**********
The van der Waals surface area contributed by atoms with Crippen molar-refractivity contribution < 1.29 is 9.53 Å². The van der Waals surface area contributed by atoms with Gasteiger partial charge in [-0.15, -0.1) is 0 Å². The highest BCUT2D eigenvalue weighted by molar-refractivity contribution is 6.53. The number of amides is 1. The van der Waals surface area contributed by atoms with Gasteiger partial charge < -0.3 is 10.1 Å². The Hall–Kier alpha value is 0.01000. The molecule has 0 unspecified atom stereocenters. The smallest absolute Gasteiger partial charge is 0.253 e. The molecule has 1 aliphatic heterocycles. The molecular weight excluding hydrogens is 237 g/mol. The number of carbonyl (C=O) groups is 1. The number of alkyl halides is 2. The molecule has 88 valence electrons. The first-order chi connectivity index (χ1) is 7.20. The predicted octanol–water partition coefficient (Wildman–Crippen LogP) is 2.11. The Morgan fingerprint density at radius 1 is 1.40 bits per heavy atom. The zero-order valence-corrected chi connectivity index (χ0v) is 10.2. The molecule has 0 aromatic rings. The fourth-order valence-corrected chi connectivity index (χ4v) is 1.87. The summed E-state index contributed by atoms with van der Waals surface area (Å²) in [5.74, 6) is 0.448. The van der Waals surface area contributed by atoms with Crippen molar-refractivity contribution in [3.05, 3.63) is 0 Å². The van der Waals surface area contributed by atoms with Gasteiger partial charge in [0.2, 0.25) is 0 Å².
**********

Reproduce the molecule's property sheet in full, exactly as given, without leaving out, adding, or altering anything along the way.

The van der Waals surface area contributed by atoms with Crippen molar-refractivity contribution < 1.29 is 9.53 Å². The van der Waals surface area contributed by atoms with Gasteiger partial charge in [-0.15, -0.1) is 0 Å². The highest BCUT2D eigenvalue weighted by molar-refractivity contribution is 6.53. The number of amides is 1. The van der Waals surface area contributed by atoms with Gasteiger partial charge < -0.3 is 10.1 Å². The Hall–Kier alpha value is 0.01000. The molecule has 0 unspecified atom stereocenters. The smallest absolute Gasteiger partial charge is 0.253 e. The molecule has 1 aliphatic heterocycles. The molecular weight excluding hydrogens is 237 g/mol. The number of carbonyl (C=O) groups is 1. The number of alkyl halides is 2. The molecule has 88 valence electrons. The first-order chi connectivity index (χ1) is 7.20. The predicted octanol–water partition coefficient (Wildman–Crippen LogP) is 2.11. The Morgan fingerprint density at radius 1 is 1.40 bits per heavy atom. The zero-order valence-corrected chi connectivity index (χ0v) is 10.2. The molecule has 0 aromatic rings. The fourth-order valence-corrected chi connectivity index (χ4v) is 1.87. The summed E-state index contributed by atoms with van der Waals surface area (Å²) in [5.74, 6) is 0.448. The van der Waals surface area contributed by atoms with Crippen molar-refractivity contribution in [3.05, 3.63) is 0 Å². The van der Waals surface area contributed by atoms with Gasteiger partial charge in [0.2, 0.25) is 0 Å².